Our objective is to develop an in vitro model of the blood brain barrier through which major hypotheses of vasogenic cerebral edema may be tested. Cerebral edema accompanies many different pathological insults to the CNS and is a prime determining factor of the ultimate morbidity or mortality associated with many of these insults. Several hypotheses have been proposed to explain the disruption of the blood brain barrier which precedes the formation of vasogenic cerebral edema. Arachidonic acid metabolism is a central issue in most of these hypotheses, but precise characterization of the metabolites involved, their sites of origin and/or action, and the mechanisms of their actions remains largely undetermined. Uniquely, mouse cerebral endothelium and vascular smooth muscle and rat C6 glioma cells are available in the laboratory for in vitro exploration of these hypotheses. Preliminary studies suggest that some cerebral endothelial properties are maintained in culture (i.e, impermeability to certain macromolecules), while others require co-culture of cerebral endothelium with C6 glioma cells for their expression (i.e., Gamma-GTP activity and polarity to amino acid transport). Further studies to characterize this in vitro blood brain barrier model will include: 1) permeability studies with small versus large M.W. and low versus high octanol/water partition co-efficient solutes, 2) ultrastructural probes for analysis of vesicular transport, 3) measurement of transendothelial electrical resistance, and 4) more extensive co-culture studies to assess intercellular interactions required for blood brain barrier differentiation and maintenance. Cell type specific studies of arachidonic acid metabolism utilizing primarily thin layer chromatography, high performance liquid chromatography, and radioimmunoassay will characterize sites of specific eicosanoid metabolism. Preliminary studies reveal differences between endothelium and smooth muscle. Knowledge of cerebrovascular eicosanoid metabolism will then be utilized to assess its effects on the in vitro model of the blood brain barrier developed earlier.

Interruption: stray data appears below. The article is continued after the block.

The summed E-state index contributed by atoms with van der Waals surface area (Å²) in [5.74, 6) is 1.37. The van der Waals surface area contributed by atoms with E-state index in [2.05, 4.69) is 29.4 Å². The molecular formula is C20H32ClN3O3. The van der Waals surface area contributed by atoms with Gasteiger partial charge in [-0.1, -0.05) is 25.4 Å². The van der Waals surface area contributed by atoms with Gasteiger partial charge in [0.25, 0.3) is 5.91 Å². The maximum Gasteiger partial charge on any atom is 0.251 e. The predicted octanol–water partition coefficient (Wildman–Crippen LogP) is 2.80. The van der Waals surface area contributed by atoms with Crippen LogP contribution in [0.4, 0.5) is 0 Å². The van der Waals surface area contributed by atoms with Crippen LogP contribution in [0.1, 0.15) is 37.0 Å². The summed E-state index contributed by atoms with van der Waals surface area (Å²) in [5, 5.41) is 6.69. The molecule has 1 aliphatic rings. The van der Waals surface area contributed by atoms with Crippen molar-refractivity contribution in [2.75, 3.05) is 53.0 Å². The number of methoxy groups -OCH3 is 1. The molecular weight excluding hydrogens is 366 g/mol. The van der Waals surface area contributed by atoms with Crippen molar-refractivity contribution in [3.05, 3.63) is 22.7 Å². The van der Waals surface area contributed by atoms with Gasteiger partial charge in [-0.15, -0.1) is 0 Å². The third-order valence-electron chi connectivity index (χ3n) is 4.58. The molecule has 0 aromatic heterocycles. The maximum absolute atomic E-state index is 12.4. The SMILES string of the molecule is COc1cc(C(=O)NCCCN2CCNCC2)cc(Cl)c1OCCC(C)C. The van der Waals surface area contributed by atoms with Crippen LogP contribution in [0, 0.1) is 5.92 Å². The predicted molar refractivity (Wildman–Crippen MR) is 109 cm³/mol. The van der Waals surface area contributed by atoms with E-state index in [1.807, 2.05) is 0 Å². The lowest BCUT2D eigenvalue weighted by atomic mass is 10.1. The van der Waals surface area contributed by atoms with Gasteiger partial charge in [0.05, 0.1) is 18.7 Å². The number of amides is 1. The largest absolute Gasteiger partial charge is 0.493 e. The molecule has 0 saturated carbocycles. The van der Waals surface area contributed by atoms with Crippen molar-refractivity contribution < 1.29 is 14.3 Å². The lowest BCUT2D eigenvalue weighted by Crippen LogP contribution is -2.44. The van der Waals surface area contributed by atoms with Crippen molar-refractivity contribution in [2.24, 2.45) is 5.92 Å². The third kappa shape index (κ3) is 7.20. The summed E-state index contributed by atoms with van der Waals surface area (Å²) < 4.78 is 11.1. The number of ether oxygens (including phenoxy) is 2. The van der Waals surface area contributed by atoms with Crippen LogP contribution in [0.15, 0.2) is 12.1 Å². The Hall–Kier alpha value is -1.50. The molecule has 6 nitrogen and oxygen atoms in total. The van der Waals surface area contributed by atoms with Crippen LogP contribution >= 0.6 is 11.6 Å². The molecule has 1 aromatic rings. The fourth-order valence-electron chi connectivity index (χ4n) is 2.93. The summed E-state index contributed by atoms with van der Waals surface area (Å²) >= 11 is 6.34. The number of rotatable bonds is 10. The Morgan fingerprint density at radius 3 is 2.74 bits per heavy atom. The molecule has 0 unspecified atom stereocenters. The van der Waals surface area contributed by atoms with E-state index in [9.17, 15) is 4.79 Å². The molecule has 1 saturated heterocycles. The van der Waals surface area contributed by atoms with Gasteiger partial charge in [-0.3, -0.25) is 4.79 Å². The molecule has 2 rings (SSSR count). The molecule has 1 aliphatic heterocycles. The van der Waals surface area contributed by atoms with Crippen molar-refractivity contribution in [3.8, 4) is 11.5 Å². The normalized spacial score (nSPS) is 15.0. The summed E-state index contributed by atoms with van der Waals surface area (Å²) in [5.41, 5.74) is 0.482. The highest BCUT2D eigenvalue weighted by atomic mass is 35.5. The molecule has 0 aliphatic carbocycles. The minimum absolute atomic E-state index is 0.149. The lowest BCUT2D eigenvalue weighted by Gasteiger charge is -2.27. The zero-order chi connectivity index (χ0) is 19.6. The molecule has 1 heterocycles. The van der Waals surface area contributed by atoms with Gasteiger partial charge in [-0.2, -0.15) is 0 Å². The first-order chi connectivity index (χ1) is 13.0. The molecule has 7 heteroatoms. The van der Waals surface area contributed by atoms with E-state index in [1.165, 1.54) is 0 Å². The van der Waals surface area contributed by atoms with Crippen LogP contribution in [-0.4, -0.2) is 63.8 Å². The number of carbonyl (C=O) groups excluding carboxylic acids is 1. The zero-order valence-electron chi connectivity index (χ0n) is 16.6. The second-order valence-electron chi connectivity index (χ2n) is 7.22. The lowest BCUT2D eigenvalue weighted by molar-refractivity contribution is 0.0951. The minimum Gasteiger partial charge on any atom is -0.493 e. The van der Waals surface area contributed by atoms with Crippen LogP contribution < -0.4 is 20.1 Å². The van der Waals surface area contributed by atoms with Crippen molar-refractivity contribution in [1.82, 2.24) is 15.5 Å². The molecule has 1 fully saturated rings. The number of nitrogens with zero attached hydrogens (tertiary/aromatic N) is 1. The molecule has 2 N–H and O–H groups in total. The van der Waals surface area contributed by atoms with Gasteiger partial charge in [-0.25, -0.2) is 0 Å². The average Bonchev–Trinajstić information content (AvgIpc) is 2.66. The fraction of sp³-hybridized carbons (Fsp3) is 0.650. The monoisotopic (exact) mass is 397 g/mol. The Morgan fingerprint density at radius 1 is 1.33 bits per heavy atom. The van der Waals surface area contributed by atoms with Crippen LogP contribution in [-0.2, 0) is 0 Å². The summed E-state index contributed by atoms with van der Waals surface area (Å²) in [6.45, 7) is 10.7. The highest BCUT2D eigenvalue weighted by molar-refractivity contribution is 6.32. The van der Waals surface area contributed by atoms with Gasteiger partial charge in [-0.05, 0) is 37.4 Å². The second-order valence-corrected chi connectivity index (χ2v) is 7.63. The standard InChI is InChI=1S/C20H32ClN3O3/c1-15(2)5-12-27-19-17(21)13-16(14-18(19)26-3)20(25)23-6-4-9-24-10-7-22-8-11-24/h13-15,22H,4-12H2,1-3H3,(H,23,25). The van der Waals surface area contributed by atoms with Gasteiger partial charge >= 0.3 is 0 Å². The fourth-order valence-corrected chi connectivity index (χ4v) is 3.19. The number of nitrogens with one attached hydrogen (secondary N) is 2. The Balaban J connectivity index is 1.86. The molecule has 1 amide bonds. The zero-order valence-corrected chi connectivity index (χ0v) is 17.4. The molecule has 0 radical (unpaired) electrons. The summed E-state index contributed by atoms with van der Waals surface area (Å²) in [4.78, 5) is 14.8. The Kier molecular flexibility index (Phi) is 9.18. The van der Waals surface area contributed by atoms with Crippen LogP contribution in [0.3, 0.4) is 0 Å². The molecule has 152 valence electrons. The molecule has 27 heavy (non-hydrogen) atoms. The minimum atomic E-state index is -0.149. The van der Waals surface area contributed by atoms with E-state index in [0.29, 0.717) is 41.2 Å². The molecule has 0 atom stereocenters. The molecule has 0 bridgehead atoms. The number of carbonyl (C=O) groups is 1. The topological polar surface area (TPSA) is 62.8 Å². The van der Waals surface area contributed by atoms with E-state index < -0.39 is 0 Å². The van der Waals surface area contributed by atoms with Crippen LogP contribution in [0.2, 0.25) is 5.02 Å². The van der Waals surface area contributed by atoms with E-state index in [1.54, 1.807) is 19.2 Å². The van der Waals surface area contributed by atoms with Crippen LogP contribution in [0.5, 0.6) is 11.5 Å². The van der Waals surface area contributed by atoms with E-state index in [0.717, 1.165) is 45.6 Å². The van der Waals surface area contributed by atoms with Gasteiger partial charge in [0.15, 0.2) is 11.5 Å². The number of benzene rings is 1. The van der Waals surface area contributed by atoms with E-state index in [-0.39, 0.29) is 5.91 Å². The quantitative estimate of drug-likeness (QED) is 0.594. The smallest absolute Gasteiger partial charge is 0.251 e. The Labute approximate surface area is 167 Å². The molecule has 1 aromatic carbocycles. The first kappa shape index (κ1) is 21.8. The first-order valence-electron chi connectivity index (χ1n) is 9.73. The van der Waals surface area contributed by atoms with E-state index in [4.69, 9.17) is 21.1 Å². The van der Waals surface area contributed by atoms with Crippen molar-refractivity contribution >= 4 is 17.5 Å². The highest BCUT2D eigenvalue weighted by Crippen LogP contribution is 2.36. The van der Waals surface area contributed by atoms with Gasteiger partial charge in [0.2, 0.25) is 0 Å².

National Institute of Health (NIH)
National Institute of Neurological Disorders and Stroke (NINDS)
Clinical Investigator Award (CIA) (K08)
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Neurological Disorders Program Project Review B Committee (NSPB)
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University of Iowa
Schools of Medicine
Iowa City
United States
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Moore, S A (2001) Polyunsaturated fatty acid synthesis and release by brain-derived cells in vitro. J Mol Neurosci 16:195-200; discussion 215-21
Moore, S A; Hurt, E; Yoder, E et al. (1995) Docosahexaenoic acid synthesis in human skin fibroblasts involves peroxisomal retroconversion of tetracosahexaenoic acid. J Lipid Res 36:2433-43
Moore, S A (1994) Local synthesis and targeting of essential fatty acids at the cellular interface between blood and brain: a role for cerebral endothelium and astrocytes in the accretion of CNS docosahexaenoic acid. World Rev Nutr Diet 75:128-33
Spector, A A; Gordon, J A; Moore, S A (1994) Beta-oxidation of hydroxyeicosatetraenoic acids: a peroxisomal process. World Rev Nutr Diet 75:8-15
Moore, S A (1993) Cerebral endothelium and astrocytes cooperate in supplying docosahexaenoic acid to neurons. Adv Exp Med Biol 331:229-33
Xu, J; Qu, Z X; Moore, S A et al. (1992) Receptor-linked hydrolysis of phosphoinositides and production of prostacyclin in cerebral endothelial cells. J Neurochem 58:1930-5
Giordano, M J; Mathur, S N; Moore, S A (1992) Differential metabolism of hydroxyeicosatetraenoic acid isomers by mouse cerebromicrovascular endothelium. J Neurochem 58:374-82
Moore, S A; Yoder, E; Murphy, S et al. (1991) Astrocytes, not neurons, produce docosahexaenoic acid (22:6 omega-3) and arachidonic acid (20:4 omega-6). J Neurochem 56:518-24
Yorek, M A; Stefani, M R; Moore, S A (1991) Acute and chronic exposure of mouse cerebral microvessel endothelial cells to increased concentrations of glucose and galactose: effect on myo-inositol metabolism, PGE2 synthesis, and Na+/K(+)-ATPase transport activity. Metabolism 40:347-58
Moore, S A; Giordano, M J; Kim, H Y et al. (1991) Brain microvessel 12-hydroxyeicosatetraenoic acid is the (S) enantiomer and is lipoxygenase derived. J Neurochem 57:922-9

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